Should I Move out of the Family Home During a Divorce?
It depends. Here’s a look at what to consider when it’s time to decide whether to stay in or move out of the family home during a divorce.Your (and Your Children’s) Safety
If there is a domestic violence situation or some other type of abuse that is compromising you and/or your children’s safety, then leaving the home (even if just for a short period of time) may be necessary. During this time, you can get a protective order against an alleged abuser, having him or her ordered to move out of the home, after which time you can move back in.
If abuse or domestic violence is not an issue, however, but living with an ex during a divorce will be uncomfortable (if not outright unhealthy for children), then it’s advisable to:
- Carefully consider the potential custody and financial implications of moving out
- Consider whether an alternative – like living in separate areas of the home – is appropriate/possible
- Consult with an experienced divorce lawyer ASAP for specific advice pertaining to your situation.
In some cases, it’s possible for the parent who remains in the home taking care of the children to have some priority in being awarded the home in the divorce. The argument can be that minimizing the potential disruptions to the children’s lives is in their best interests, and having the parent who is in the home now with them will be the best way to do this.
Here, however, it’s important to note that moving out would not preclude a parent from getting custody of a child. In fact, what would be the best idea would be to:
- Try to work out a parenting time agreement before either parent moves out of the home.
- Agree that neither parent gives up his or her rights to custody by moving out (if a parenting time agreement cannot be reached before a move out is necessary).
As you consider whether to stay in the marital home, another thing to consider will be whether you want the home after the divorce or whether it would be preferable to get other assets (such as bank accounts, etc.) instead. The fact of the matter is that, if you and your ex cannot agree on how to “divide” up the marital home, the court will:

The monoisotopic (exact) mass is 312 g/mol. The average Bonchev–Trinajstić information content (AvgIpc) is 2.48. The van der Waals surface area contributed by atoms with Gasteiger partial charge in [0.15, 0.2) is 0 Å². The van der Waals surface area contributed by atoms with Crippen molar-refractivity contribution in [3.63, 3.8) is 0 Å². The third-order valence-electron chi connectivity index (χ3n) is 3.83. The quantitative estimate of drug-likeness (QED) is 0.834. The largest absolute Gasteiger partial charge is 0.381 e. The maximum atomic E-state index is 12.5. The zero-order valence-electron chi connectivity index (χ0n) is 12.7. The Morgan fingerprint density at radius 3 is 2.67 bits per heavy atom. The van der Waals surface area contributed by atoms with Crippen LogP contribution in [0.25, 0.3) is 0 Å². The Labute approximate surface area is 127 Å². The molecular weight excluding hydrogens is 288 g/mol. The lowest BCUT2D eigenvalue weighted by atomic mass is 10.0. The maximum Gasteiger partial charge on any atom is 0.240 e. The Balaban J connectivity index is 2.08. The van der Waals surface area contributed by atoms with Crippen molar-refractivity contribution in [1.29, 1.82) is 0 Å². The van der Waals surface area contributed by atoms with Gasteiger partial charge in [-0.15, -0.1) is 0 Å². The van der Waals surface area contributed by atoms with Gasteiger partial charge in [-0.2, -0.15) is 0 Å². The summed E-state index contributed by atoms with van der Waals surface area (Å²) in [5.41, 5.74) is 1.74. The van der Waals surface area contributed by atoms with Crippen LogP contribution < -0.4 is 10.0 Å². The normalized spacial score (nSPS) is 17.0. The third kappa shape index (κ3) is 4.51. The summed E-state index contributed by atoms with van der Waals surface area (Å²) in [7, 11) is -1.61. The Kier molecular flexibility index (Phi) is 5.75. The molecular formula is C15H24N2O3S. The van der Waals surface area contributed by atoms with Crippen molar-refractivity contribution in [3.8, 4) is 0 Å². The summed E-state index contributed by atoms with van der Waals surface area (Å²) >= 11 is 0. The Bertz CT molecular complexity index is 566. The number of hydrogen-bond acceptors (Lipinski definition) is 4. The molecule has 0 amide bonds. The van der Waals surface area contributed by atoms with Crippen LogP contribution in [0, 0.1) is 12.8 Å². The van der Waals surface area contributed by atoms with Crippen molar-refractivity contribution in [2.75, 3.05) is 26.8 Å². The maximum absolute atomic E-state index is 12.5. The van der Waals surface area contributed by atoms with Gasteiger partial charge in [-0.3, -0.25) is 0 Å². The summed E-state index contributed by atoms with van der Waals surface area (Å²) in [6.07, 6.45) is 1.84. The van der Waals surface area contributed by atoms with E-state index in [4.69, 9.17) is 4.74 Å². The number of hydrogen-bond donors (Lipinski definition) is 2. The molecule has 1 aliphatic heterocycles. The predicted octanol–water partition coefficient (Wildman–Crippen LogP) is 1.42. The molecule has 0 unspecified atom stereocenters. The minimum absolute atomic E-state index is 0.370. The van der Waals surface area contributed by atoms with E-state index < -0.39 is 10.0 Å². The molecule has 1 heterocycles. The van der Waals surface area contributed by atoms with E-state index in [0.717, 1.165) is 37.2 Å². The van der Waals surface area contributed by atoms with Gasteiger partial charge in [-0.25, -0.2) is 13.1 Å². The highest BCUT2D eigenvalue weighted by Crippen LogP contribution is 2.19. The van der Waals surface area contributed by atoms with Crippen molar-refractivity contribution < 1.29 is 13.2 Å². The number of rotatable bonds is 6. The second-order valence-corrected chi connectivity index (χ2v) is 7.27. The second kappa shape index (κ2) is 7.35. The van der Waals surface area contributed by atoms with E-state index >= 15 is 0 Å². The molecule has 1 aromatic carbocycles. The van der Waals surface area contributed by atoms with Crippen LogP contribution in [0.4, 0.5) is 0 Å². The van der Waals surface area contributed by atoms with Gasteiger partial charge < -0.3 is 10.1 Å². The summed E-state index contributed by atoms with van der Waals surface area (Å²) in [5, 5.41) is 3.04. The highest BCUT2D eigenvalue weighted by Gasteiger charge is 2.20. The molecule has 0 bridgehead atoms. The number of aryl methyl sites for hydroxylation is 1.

- Step in to resolve the dispute
- Make a decision based on what is “equitable.”
So, give some thought as to what you may need to give up in order to keep the home (or vice versa – what you could gain if you may be willing to walk away from the home).The Bottom Line: Talk to a Lawyer First
When it comes to staying versus moving out of the marital home during divorce, the bottom line is that you should talk to an experienced divorce lawyer before doing anything. An attorney can review your situation and advise you regarding your best options for proceeding.Scottsdale Divorce Attorney at the Law Office of Karen A. Schoenau
Are you ready to proceed with a divorce? If so, you can rely on Scottsdale Divorce Attorney Karen Schoenau for honest answers, effective representation and the best possible outcomes to your case. Since 1987, Karen Schoenau has been committed to helping people resolve their important family law matters, including complex divorce cases.
To learn more about how we can help you, schedule an initial consultation with Attorney Karen Schoenau. You can set up this meeting by calling 480-209-1918 or by emailing us using the drop-down contact form at the top of this page.
From her offices based on Scottsdale, Attorney Karen Schoenau represents clients throughout the metropolitan Scottsdale area, including in Scottsdale, Mesa, Surprise, Maricopa County, Pinal County, Gila County and throughout the state of Arizona.